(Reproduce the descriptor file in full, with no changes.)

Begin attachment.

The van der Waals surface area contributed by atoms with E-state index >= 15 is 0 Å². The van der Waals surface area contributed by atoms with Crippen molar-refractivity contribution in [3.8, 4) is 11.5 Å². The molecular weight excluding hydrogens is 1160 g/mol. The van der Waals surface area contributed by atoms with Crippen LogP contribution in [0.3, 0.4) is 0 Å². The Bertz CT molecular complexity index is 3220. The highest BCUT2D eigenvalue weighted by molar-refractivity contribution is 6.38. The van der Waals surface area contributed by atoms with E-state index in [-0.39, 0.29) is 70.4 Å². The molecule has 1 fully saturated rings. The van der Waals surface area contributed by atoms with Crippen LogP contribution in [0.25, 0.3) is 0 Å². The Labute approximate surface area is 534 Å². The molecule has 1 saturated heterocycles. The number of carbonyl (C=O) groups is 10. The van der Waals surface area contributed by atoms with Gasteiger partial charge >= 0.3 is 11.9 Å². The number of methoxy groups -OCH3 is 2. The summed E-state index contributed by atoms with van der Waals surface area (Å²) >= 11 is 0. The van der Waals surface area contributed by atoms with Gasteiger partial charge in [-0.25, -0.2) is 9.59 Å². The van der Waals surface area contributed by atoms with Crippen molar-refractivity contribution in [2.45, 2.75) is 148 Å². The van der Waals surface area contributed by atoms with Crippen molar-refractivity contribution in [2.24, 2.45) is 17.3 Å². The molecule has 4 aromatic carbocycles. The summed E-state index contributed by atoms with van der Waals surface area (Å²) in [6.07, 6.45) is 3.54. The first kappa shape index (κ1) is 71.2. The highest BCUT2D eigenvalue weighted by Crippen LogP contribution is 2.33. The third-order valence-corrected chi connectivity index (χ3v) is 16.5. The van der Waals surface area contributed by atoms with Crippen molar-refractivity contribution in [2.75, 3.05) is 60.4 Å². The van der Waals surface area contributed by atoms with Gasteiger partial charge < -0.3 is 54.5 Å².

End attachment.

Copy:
The van der Waals surface area contributed by atoms with E-state index >= 15 is 0 Å². The van der Waals surface area contributed by atoms with Crippen molar-refractivity contribution in [3.8, 4) is 11.5 Å². The molecular weight excluding hydrogens is 1160 g/mol. The van der Waals surface area contributed by atoms with Crippen LogP contribution in [0.3, 0.4) is 0 Å². The Bertz CT molecular complexity index is 3220. The highest BCUT2D eigenvalue weighted by molar-refractivity contribution is 6.38. The van der Waals surface area contributed by atoms with E-state index in [-0.39, 0.29) is 70.4 Å². The molecule has 1 fully saturated rings. The van der Waals surface area contributed by atoms with Crippen LogP contribution in [0.25, 0.3) is 0 Å². The Labute approximate surface area is 534 Å². The molecule has 1 saturated heterocycles. The number of carbonyl (C=O) groups is 10. The van der Waals surface area contributed by atoms with Gasteiger partial charge >= 0.3 is 11.9 Å². The number of methoxy groups -OCH3 is 2. The summed E-state index contributed by atoms with van der Waals surface area (Å²) >= 11 is 0. The van der Waals surface area contributed by atoms with Gasteiger partial charge in [-0.25, -0.2) is 9.59 Å². The van der Waals surface area contributed by atoms with Crippen molar-refractivity contribution in [2.45, 2.75) is 148 Å². The van der Waals surface area contributed by atoms with Crippen molar-refractivity contribution in [2.24, 2.45) is 17.3 Å². The molecule has 4 aromatic carbocycles. The summed E-state index contributed by atoms with van der Waals surface area (Å²) in [6.07, 6.45) is 3.54. The first kappa shape index (κ1) is 71.2. The highest BCUT2D eigenvalue weighted by Crippen LogP contribution is 2.33. The third-order valence-corrected chi connectivity index (χ3v) is 16.5. The van der Waals surface area contributed by atoms with Crippen molar-refractivity contribution in [2.75, 3.05) is 60.4 Å². The van der Waals surface area contributed by atoms with Gasteiger partial charge < -0.3 is 54.5 Å².